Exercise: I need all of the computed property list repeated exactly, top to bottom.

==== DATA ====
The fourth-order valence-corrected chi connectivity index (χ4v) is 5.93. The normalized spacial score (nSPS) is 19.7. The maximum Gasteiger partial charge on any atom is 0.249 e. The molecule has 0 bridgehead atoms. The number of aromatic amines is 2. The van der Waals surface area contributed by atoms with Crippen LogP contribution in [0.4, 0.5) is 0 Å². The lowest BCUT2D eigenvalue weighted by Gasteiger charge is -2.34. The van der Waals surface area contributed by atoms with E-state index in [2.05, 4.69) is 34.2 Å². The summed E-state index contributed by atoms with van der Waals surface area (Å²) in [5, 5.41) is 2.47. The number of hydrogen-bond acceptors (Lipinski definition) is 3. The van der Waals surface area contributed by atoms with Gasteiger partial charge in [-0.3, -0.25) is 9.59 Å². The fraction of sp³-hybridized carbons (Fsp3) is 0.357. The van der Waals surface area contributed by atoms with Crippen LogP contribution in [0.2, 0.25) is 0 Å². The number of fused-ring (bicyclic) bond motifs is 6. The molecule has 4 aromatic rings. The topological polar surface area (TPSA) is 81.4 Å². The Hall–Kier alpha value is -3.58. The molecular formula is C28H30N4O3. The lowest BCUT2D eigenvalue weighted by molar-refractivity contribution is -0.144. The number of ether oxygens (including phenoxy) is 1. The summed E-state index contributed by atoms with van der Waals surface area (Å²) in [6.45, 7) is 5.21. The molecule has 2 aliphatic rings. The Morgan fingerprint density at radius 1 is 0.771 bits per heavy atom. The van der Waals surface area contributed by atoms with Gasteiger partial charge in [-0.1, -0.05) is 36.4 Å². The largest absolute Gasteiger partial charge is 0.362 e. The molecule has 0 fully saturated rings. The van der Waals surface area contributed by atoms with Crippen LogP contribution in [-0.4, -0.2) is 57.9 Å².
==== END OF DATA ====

The fourth-order valence-corrected chi connectivity index (χ4v) is 5.93. The normalized spacial score (nSPS) is 19.7. The maximum Gasteiger partial charge on any atom is 0.249 e. The molecule has 0 bridgehead atoms. The number of aromatic amines is 2. The van der Waals surface area contributed by atoms with Crippen LogP contribution in [0.4, 0.5) is 0 Å². The lowest BCUT2D eigenvalue weighted by Gasteiger charge is -2.34. The van der Waals surface area contributed by atoms with E-state index in [2.05, 4.69) is 34.2 Å². The summed E-state index contributed by atoms with van der Waals surface area (Å²) in [5, 5.41) is 2.47. The number of hydrogen-bond acceptors (Lipinski definition) is 3. The van der Waals surface area contributed by atoms with Gasteiger partial charge in [-0.3, -0.25) is 9.59 Å². The fraction of sp³-hybridized carbons (Fsp3) is 0.357. The van der Waals surface area contributed by atoms with Crippen LogP contribution in [0.2, 0.25) is 0 Å². The number of fused-ring (bicyclic) bond motifs is 6. The molecule has 4 aromatic rings. The topological polar surface area (TPSA) is 81.4 Å². The Hall–Kier alpha value is -3.58. The molecular formula is C28H30N4O3. The lowest BCUT2D eigenvalue weighted by molar-refractivity contribution is -0.144. The number of ether oxygens (including phenoxy) is 1. The summed E-state index contributed by atoms with van der Waals surface area (Å²) in [6.45, 7) is 5.21. The molecule has 2 aliphatic rings. The Morgan fingerprint density at radius 1 is 0.771 bits per heavy atom. The van der Waals surface area contributed by atoms with Gasteiger partial charge in [-0.1, -0.05) is 36.4 Å². The largest absolute Gasteiger partial charge is 0.362 e. The molecule has 0 fully saturated rings. The van der Waals surface area contributed by atoms with Crippen LogP contribution in [-0.4, -0.2) is 57.9 Å².